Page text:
A citizen activist with a long record of successful legal challenges asked the S.C. Supreme Court Monday to strike down a $2.2 billion road spending plan adopted by the Legislature.
The plan violated a constitutional requirement that requires bills to have only one subject, the lawsuit filed by Ned Sloan of Greenville and his S.C. Public Interest Foundation says.
But the measure in question is deficient legally because it involved financing proposed road and bridge improvements and made changes in the operation of of the state Department of Transportation.
Sloan’s lawyers asked the high court to decide the issue rather than sending the challenge to lower courts, a route that often takes years to resolve.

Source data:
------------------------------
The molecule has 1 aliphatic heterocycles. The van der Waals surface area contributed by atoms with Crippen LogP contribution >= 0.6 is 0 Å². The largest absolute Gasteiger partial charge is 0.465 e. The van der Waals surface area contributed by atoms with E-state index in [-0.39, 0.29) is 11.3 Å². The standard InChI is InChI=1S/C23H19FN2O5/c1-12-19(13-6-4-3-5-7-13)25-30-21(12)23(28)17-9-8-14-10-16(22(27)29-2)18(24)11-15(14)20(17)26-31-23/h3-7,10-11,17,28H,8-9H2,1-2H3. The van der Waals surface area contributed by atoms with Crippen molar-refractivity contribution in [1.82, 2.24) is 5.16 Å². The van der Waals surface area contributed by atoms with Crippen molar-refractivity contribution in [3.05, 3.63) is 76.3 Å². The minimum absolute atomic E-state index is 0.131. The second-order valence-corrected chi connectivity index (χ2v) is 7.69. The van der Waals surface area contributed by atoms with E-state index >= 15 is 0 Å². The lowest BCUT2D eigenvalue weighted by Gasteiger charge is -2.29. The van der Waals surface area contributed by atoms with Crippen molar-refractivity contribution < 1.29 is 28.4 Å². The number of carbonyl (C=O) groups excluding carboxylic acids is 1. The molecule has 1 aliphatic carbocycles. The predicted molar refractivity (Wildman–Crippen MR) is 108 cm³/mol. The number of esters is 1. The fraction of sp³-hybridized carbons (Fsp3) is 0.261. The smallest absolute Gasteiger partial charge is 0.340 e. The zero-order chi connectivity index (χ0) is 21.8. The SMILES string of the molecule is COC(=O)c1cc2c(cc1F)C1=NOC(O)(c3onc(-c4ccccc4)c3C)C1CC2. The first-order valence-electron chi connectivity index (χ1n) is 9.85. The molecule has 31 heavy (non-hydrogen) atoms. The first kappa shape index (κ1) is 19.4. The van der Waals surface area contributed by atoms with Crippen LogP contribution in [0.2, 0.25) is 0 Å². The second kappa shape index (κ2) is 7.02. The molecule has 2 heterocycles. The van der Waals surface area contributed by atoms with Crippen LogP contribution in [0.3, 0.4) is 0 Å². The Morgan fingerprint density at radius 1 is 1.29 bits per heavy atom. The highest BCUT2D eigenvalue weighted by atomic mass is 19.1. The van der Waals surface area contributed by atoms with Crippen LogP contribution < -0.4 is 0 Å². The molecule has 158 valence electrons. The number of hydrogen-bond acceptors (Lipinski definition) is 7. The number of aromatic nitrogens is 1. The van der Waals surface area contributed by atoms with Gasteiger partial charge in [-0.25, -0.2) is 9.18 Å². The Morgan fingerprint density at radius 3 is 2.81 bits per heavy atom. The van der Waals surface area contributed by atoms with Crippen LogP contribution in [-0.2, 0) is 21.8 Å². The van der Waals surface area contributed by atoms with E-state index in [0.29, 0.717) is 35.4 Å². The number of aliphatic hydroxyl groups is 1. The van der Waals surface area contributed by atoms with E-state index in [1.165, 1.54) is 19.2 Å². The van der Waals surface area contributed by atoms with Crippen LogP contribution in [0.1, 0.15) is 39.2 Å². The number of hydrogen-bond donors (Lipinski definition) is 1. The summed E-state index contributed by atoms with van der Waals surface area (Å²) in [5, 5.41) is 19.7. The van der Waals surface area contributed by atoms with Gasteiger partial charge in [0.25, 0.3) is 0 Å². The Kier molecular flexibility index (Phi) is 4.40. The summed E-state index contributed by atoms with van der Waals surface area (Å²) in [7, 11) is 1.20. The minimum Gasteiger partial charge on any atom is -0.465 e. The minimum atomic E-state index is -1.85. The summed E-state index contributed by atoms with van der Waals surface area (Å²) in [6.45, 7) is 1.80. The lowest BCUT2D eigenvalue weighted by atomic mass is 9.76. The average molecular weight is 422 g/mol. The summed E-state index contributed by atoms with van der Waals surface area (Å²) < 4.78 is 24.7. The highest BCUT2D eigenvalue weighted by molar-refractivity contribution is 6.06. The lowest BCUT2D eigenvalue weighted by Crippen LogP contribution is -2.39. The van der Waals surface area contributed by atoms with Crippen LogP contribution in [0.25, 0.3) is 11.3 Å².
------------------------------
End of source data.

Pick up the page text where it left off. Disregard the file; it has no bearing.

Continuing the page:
The $2.2 billion in road improvements includes repairing the intersection of I-20, I-26 and I-126 in the Columbia area, a congested area that motorists nickname “Malfunction Junction.”
The bill, a stopgap spending plan that would only begin to address road repairs that transportation officials say are needed, was passed in spring after years of stalemate in the General Assembly.
Lawmakers refuse to raise the state gasoline tax and make the motorists who use the roads help fund improvements.
Sloan’s lawsuit is against the S.C. House of Representatives and Speaker Jay Lucas as well as the S.C. Senate and presiding officer, Lt. Gov. Henry McMaster. Neither Lucas nor McMaster could be reached for comment.